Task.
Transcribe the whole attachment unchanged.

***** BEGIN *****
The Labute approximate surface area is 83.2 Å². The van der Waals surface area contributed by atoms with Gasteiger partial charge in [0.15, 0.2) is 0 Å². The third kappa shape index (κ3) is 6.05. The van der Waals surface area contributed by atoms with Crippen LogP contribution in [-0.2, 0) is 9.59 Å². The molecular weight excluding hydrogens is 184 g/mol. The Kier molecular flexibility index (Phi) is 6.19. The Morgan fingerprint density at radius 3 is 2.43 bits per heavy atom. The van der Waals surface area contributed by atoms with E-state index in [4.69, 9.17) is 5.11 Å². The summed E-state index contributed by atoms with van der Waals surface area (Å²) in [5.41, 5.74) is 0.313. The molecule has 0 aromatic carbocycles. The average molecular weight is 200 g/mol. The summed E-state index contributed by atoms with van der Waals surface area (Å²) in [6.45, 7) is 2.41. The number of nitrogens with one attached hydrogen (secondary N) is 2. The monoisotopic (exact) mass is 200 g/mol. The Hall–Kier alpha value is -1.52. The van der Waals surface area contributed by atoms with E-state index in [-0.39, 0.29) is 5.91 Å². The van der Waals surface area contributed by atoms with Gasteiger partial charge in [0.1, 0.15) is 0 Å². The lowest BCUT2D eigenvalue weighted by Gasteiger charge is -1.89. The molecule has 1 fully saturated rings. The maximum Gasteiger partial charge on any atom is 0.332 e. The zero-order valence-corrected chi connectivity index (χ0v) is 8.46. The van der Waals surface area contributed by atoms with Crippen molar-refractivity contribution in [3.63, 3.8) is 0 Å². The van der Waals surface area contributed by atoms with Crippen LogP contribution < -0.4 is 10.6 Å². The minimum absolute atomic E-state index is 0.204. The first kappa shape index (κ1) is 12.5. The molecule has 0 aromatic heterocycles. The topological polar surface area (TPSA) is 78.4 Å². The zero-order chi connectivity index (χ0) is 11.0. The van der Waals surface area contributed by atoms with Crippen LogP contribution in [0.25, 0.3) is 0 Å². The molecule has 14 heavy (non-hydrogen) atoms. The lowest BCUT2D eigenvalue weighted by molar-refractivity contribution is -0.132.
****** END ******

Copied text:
The Labute approximate surface area is 83.2 Å². The van der Waals surface area contributed by atoms with Gasteiger partial charge in [0.15, 0.2) is 0 Å². The third kappa shape index (κ3) is 6.05. The van der Waals surface area contributed by atoms with Crippen LogP contribution in [-0.2, 0) is 9.59 Å². The molecular weight excluding hydrogens is 184 g/mol. The Kier molecular flexibility index (Phi) is 6.19. The Morgan fingerprint density at radius 3 is 2.43 bits per heavy atom. The van der Waals surface area contributed by atoms with E-state index in [4.69, 9.17) is 5.11 Å². The summed E-state index contributed by atoms with van der Waals surface area (Å²) in [5.41, 5.74) is 0.313. The molecule has 0 aromatic carbocycles. The average molecular weight is 200 g/mol. The summed E-state index contributed by atoms with van der Waals surface area (Å²) in [6.45, 7) is 2.41. The number of nitrogens with one attached hydrogen (secondary N) is 2. The monoisotopic (exact) mass is 200 g/mol. The Hall–Kier alpha value is -1.52. The van der Waals surface area contributed by atoms with E-state index in [-0.39, 0.29) is 5.91 Å². The van der Waals surface area contributed by atoms with Gasteiger partial charge in [0.1, 0.15) is 0 Å². The lowest BCUT2D eigenvalue weighted by Gasteiger charge is -1.89. The molecule has 1 fully saturated rings. The maximum Gasteiger partial charge on any atom is 0.332 e. The zero-order valence-corrected chi connectivity index (χ0v) is 8.46. The van der Waals surface area contributed by atoms with Crippen molar-refractivity contribution in [3.63, 3.8) is 0 Å². The van der Waals surface area contributed by atoms with Crippen LogP contribution < -0.4 is 10.6 Å². The minimum absolute atomic E-state index is 0.204. The first kappa shape index (κ1) is 12.5. The molecule has 0 aromatic heterocycles. The topological polar surface area (TPSA) is 78.4 Å². The zero-order chi connectivity index (χ0) is 11.0. The van der Waals surface area contributed by atoms with Crippen LogP contribution in [0.25, 0.3) is 0 Å². The molecule has 14 heavy (non-hydrogen) atoms. The lowest BCUT2D eigenvalue weighted by molar-refractivity contribution is -0.132.